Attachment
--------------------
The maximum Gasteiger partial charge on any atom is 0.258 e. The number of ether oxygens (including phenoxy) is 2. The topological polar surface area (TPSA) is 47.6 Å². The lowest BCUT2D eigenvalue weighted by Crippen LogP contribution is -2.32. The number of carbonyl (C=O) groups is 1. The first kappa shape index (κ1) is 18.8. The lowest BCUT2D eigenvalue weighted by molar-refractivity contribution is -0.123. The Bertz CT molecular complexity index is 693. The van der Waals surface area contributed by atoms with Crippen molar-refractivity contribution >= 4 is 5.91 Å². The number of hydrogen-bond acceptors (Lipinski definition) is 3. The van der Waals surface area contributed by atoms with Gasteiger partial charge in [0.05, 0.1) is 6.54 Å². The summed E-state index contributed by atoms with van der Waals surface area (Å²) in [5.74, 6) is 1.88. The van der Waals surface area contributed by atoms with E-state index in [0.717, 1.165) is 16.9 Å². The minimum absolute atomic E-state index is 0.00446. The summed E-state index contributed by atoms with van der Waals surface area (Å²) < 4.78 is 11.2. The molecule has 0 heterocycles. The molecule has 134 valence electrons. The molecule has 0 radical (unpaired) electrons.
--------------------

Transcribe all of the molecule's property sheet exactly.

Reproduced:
The maximum Gasteiger partial charge on any atom is 0.258 e. The number of ether oxygens (including phenoxy) is 2. The topological polar surface area (TPSA) is 47.6 Å². The lowest BCUT2D eigenvalue weighted by Crippen LogP contribution is -2.32. The number of carbonyl (C=O) groups is 1. The first kappa shape index (κ1) is 18.8. The lowest BCUT2D eigenvalue weighted by molar-refractivity contribution is -0.123. The Bertz CT molecular complexity index is 693. The van der Waals surface area contributed by atoms with Crippen molar-refractivity contribution >= 4 is 5.91 Å². The number of hydrogen-bond acceptors (Lipinski definition) is 3. The van der Waals surface area contributed by atoms with Gasteiger partial charge in [0.05, 0.1) is 6.54 Å². The summed E-state index contributed by atoms with van der Waals surface area (Å²) in [5.74, 6) is 1.88. The van der Waals surface area contributed by atoms with E-state index in [0.717, 1.165) is 16.9 Å². The minimum absolute atomic E-state index is 0.00446. The summed E-state index contributed by atoms with van der Waals surface area (Å²) < 4.78 is 11.2. The molecule has 0 heterocycles. The molecule has 134 valence electrons. The molecule has 0 radical (unpaired) electrons.